Braving the Cold in Syria
In northwestern Syria, Idlib—located in the open desert, where it’s cold and windy—has become an unlikely refuge for displaced Syrians fleeing the ongoing civil war.
Since January, armed clashes and artillery shelling have forced more than a quarter of a million people into camps in northern Idlib and western parts of the area. And it’s getting worse. Now that Eastern Ghouta has been taken over by government forces, opposition fighters and their families are being bused there as well, adding to the hardship.
“Idlib has just become one overcrowded internally displaced camp,” said Jakob Kern, the World Food Programme’s (WFP) Country Director in Syria. “The entire governorate is hosting probably almost twice as many people now as were originally there.”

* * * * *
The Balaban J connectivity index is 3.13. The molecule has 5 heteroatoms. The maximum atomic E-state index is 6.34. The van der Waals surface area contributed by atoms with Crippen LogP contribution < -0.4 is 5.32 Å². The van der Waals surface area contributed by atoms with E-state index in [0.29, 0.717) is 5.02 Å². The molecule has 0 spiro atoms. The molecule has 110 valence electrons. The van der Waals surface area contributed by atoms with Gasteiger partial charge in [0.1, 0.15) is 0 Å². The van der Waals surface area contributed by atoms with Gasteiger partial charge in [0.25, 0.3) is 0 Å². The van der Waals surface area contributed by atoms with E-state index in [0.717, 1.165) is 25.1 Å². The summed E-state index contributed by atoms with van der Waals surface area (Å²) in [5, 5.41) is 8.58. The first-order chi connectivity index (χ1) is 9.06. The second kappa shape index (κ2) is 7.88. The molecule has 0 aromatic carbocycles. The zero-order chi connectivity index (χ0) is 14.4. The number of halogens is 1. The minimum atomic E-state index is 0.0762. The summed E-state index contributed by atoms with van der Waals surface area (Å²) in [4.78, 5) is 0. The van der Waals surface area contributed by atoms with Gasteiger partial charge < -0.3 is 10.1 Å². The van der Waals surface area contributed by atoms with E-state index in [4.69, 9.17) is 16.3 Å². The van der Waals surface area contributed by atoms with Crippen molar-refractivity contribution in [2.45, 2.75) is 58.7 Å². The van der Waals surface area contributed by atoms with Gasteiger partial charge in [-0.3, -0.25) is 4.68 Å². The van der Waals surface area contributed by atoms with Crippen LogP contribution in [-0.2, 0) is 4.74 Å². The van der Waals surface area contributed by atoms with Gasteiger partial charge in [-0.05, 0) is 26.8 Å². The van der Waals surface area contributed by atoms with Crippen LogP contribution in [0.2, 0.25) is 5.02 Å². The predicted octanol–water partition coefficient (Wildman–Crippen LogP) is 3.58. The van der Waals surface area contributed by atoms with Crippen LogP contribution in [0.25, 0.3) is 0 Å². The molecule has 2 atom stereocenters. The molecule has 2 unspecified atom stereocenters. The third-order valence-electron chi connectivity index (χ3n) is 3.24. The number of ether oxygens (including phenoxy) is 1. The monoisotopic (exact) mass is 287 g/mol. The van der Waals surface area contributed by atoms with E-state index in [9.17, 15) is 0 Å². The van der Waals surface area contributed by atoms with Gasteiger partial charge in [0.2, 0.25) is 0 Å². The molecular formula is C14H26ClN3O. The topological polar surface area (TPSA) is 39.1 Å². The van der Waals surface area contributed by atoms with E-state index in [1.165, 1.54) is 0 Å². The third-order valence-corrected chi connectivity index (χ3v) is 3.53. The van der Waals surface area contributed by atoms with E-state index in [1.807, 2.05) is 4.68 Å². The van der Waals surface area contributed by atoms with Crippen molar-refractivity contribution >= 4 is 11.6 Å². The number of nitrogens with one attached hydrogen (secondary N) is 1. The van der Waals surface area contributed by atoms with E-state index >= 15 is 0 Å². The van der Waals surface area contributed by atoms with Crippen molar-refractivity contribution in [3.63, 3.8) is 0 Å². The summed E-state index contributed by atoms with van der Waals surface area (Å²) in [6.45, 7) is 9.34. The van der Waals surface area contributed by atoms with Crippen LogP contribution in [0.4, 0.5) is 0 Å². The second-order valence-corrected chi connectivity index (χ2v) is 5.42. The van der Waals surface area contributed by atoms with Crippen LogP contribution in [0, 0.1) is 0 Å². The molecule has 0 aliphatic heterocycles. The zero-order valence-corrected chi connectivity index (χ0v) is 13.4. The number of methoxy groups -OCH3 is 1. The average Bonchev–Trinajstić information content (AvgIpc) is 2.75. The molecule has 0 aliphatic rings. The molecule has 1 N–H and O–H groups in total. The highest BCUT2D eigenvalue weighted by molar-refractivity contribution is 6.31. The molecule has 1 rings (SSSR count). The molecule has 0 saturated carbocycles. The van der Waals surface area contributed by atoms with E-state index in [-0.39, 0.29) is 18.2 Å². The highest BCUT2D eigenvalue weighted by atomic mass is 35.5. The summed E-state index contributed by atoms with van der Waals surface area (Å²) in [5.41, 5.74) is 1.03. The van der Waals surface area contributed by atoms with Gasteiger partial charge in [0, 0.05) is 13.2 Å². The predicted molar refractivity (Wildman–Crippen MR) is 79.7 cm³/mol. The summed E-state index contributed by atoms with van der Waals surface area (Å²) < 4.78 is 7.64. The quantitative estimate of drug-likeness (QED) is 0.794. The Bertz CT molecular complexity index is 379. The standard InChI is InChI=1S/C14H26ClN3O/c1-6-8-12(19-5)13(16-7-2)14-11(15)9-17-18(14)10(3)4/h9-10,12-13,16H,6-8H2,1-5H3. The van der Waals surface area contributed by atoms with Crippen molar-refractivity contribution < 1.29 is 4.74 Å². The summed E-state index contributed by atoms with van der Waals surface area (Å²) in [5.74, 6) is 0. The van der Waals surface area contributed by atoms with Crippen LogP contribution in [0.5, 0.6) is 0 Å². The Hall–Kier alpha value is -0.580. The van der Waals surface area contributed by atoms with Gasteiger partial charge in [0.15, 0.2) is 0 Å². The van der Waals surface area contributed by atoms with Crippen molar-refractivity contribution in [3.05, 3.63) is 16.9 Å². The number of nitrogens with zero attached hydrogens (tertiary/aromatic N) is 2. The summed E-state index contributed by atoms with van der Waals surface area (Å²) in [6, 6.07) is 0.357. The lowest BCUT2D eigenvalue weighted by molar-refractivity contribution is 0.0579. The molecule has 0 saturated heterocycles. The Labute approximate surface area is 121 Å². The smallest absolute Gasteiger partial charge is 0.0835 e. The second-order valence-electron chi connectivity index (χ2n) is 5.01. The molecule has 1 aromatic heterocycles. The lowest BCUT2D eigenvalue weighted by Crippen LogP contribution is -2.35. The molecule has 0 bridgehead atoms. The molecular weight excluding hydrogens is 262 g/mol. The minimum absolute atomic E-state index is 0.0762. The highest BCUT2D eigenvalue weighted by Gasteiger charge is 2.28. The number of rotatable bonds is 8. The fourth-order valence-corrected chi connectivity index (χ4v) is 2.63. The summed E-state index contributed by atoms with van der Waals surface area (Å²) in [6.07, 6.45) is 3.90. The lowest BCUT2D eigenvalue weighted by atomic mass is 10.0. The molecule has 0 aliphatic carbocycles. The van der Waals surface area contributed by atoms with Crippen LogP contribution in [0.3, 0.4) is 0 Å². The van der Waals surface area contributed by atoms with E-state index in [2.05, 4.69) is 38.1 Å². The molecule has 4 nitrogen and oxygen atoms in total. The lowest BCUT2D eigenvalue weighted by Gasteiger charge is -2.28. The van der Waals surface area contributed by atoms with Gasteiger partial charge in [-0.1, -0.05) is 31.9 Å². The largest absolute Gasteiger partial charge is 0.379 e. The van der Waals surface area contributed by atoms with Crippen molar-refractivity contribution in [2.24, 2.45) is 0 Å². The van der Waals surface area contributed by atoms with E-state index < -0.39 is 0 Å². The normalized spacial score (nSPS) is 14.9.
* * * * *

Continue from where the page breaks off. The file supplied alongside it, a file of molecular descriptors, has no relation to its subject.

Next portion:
WFP is currently providing food to 230,000 people sheltering in Dana camp in northern Idlib. Many camps are beyond capacity, and conditions have become so dire that many families are forced to stay out in the cold. Some are even trying to return to their homes in destroyed cities to avoid the harsh conditions.
In Aleppo, nearly 100,000 people who fled the northern city of Afrin are receiving WFP ready-to-eat rations. And, with bakeries overstretched, WFP is also providing daily fresh bread for more than 60,000 people there.
“Airstrikes destroyed our house, and then they stole everything we had,” said Arat Sik, whose family is choosing to live outside because they are concerned about more airstrikes. “We can never go back.”
WFP is also providing food to roughly 45,000 people still living in temporary shelters around Damascus. The fight to reclaim Eastern Ghouta resulted in the displacement of more than 100,000 people, almost all of whom have received WFP food assistance.
WFP will continue working around the clock to deliver lifesaving aid to the people of Syria, using every means necessary.